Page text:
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Women are leading the way in action sports

She Shreds

Posted on 03.03.20 by Natalie Welch in School of Business

What do you know about action sports?

Natalie Welch, Jennifer Gabrielli, Claire Buchar, Sima Safavi-Bayat, Charli Kerns and Wanda Rozwadowska during the She Shreds panel.Perhaps extreme sports such as skydiving come to mind. Maybe you associate action sports with winter and activities like skiing and snowboarding?

What unites action sport is an individualistic ethos that challenges what traditionalist often restrict with team sport. Unlike team sports, action sports are participant-led and participant-focused. There is also a creative expression and culture that may not be as common among the traditional stick and ball sports.

As Charli Kerns, whitewater paddler and University of Tennessee doctoral student, describes, action sport involves a creative engagement with a natural space. That natural space doesn’t necessarily mean nature. It could be a makeshift skatepark in an abandoned parking lot. The key is creativity and competition is not necessary.

Regardless of definition, women in action sport are making moves, often above and beyond their preferred discipline.

This summer the Olympics in Tokyo will feature surfing, skateboarding and sport climbing for the first time ever. Thomas Bach, IOC president, explained the move, “We want to take sport to the youth.” It will give these action sport athletes a structure they’ve never seen before, including a clear separation of the sexes. With these constraints comes a global platform for women and girls as young as eleven to let their craft represent their passion.

With that privilege comes responsibility.

Action sport athletes are no stranger to responsibility. Another differentiator for action sports is the element of risk. For an action sport athlete participation may literally mean life or death.

Professional cyclist Claire Buchar

Before I even stepped foot on Linfield’s campus last fall my future colleague Jeff McNamee, professor of health and human performance, reached out to me to suggest that we put on a “Women in Action Sport” panel. Jeff is an avid mountain biker and was inspired by all the badass women he encountered on the trail and on social media.

I loved the idea and along with Jeff, began reaching out to potential panelists. From the beginning, the lineup included Jenn Gabrielli, a 1992 Linfield alumna who made a career out of mountain biking and wins for best current job title as the Chief Rider Experience Officer at Intense Cycles.

On February 19, 2020, Linfield hosted five amazing women from different realms of action sport, from research, to nonprofit, to Nike SB. The panelists spent the day at Linfield, engaging with students and sharing their variety of experiences in action sport in their personal and professional lives.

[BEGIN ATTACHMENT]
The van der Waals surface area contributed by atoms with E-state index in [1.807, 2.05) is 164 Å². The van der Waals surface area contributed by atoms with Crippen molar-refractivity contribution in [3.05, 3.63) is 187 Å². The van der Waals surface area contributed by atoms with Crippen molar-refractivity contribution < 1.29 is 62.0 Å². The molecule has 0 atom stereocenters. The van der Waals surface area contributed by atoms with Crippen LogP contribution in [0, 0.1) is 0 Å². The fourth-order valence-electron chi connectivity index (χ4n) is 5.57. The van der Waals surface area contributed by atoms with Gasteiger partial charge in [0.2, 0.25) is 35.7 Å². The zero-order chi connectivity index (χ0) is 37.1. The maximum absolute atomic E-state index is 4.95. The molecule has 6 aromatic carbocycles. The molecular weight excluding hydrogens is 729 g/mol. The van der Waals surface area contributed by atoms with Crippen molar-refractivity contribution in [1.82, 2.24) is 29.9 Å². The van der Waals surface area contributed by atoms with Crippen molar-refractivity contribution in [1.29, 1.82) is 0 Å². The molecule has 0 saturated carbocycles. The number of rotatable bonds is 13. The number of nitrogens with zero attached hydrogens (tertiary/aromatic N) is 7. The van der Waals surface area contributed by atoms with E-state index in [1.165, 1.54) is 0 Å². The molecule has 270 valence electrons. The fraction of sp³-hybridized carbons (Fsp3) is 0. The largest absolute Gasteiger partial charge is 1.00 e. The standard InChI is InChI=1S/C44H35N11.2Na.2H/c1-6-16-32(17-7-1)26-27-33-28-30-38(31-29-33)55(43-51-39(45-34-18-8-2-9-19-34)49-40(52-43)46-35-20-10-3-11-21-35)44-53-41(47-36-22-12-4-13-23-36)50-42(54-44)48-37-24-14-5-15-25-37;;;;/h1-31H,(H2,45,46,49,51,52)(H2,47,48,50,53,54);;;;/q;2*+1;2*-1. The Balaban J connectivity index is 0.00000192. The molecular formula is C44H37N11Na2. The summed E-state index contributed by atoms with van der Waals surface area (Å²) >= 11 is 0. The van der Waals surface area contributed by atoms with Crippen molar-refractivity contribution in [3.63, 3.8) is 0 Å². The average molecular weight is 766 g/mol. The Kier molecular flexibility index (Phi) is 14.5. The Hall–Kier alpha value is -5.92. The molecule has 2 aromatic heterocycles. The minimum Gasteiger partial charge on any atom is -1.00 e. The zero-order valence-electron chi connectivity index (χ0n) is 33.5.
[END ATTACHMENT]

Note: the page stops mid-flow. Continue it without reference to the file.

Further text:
One of my students, Shannon Stoller, expressed her excitement following the event.

“I loved this panel for a couple reasons: Action sport are a huge risk and are unique! Then, to have woman representation is kickass! These women took their courage and passion for action sport into their professional careers which I found very empowering.”

In addition to the physical risk is the societal norms that women in action sport often have to overcome. Wanda Rozwadowska, Senior Sales Director at Nike SB, elaborates on responsibility, “One of my mentors said to me one day, the burden for diversity is on the diverse… It can feel exhausting. You ask yourself, why am I the one that always has to speak up? But progress is being made with every conversation.”

It’s a responsibility not just felt by individual athletes, but by organizations as well. Sima Safavi-Bayat, of Skate Like a Girl PDX describes how even at a nonprofit whose mission is to empower women and girls through skateboarding and create an inclusive skateboarding community has to focus on fundraising. “You can never not talk about money,” she says. A good mission is nothing without resources to support the movement.

Now, as we celebrate Women’s History Month, I challenge us all to dedicate some of our resources to these lesser-known but highly impactful sports, athletes and organizations. You will likely find yourself involved with some of the most innovative, authentic people you’ve ever met.

Below is a live broadcast of the She Shreds panel discussion from February 19, 2020.